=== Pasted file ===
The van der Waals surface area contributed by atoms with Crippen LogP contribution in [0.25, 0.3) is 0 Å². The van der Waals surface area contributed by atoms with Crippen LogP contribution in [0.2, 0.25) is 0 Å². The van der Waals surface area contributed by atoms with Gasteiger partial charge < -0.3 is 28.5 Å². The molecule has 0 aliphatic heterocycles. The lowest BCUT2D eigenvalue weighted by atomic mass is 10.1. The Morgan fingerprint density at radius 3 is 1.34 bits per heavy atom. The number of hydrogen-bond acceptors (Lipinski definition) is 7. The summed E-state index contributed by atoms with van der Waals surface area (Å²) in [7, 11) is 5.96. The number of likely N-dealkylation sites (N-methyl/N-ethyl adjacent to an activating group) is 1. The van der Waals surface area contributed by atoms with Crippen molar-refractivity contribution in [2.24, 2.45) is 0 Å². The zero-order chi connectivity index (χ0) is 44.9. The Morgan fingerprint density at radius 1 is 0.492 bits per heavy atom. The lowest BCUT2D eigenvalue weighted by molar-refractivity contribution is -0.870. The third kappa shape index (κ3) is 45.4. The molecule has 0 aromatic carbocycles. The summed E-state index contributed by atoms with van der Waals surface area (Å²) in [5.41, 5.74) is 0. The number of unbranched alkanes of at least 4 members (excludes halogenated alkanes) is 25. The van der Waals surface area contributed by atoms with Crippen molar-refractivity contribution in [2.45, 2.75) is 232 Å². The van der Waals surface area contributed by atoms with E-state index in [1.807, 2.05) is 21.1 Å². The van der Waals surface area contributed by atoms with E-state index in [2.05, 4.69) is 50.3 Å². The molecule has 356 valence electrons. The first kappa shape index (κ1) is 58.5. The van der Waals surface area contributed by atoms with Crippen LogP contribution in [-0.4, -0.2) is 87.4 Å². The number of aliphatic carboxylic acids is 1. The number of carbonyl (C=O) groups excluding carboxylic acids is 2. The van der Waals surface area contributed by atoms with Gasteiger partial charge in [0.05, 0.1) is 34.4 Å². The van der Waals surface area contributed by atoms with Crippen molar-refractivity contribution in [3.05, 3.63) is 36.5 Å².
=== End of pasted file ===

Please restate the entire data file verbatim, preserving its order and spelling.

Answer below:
The van der Waals surface area contributed by atoms with Crippen LogP contribution in [0.25, 0.3) is 0 Å². The van der Waals surface area contributed by atoms with Crippen LogP contribution in [0.2, 0.25) is 0 Å². The van der Waals surface area contributed by atoms with Gasteiger partial charge < -0.3 is 28.5 Å². The molecule has 0 aliphatic heterocycles. The lowest BCUT2D eigenvalue weighted by atomic mass is 10.1. The Morgan fingerprint density at radius 3 is 1.34 bits per heavy atom. The number of hydrogen-bond acceptors (Lipinski definition) is 7. The summed E-state index contributed by atoms with van der Waals surface area (Å²) in [7, 11) is 5.96. The number of likely N-dealkylation sites (N-methyl/N-ethyl adjacent to an activating group) is 1. The van der Waals surface area contributed by atoms with Crippen molar-refractivity contribution in [2.24, 2.45) is 0 Å². The zero-order chi connectivity index (χ0) is 44.9. The Morgan fingerprint density at radius 1 is 0.492 bits per heavy atom. The lowest BCUT2D eigenvalue weighted by molar-refractivity contribution is -0.870. The third kappa shape index (κ3) is 45.4. The molecule has 0 aromatic carbocycles. The summed E-state index contributed by atoms with van der Waals surface area (Å²) in [5.41, 5.74) is 0. The number of unbranched alkanes of at least 4 members (excludes halogenated alkanes) is 25. The van der Waals surface area contributed by atoms with Crippen molar-refractivity contribution in [2.45, 2.75) is 232 Å². The van der Waals surface area contributed by atoms with E-state index in [1.807, 2.05) is 21.1 Å². The van der Waals surface area contributed by atoms with E-state index in [2.05, 4.69) is 50.3 Å². The molecule has 356 valence electrons. The first kappa shape index (κ1) is 58.5. The van der Waals surface area contributed by atoms with Crippen LogP contribution in [-0.4, -0.2) is 87.4 Å². The number of aliphatic carboxylic acids is 1. The number of carbonyl (C=O) groups excluding carboxylic acids is 2. The van der Waals surface area contributed by atoms with Gasteiger partial charge in [0.05, 0.1) is 34.4 Å². The van der Waals surface area contributed by atoms with Crippen molar-refractivity contribution in [3.05, 3.63) is 36.5 Å².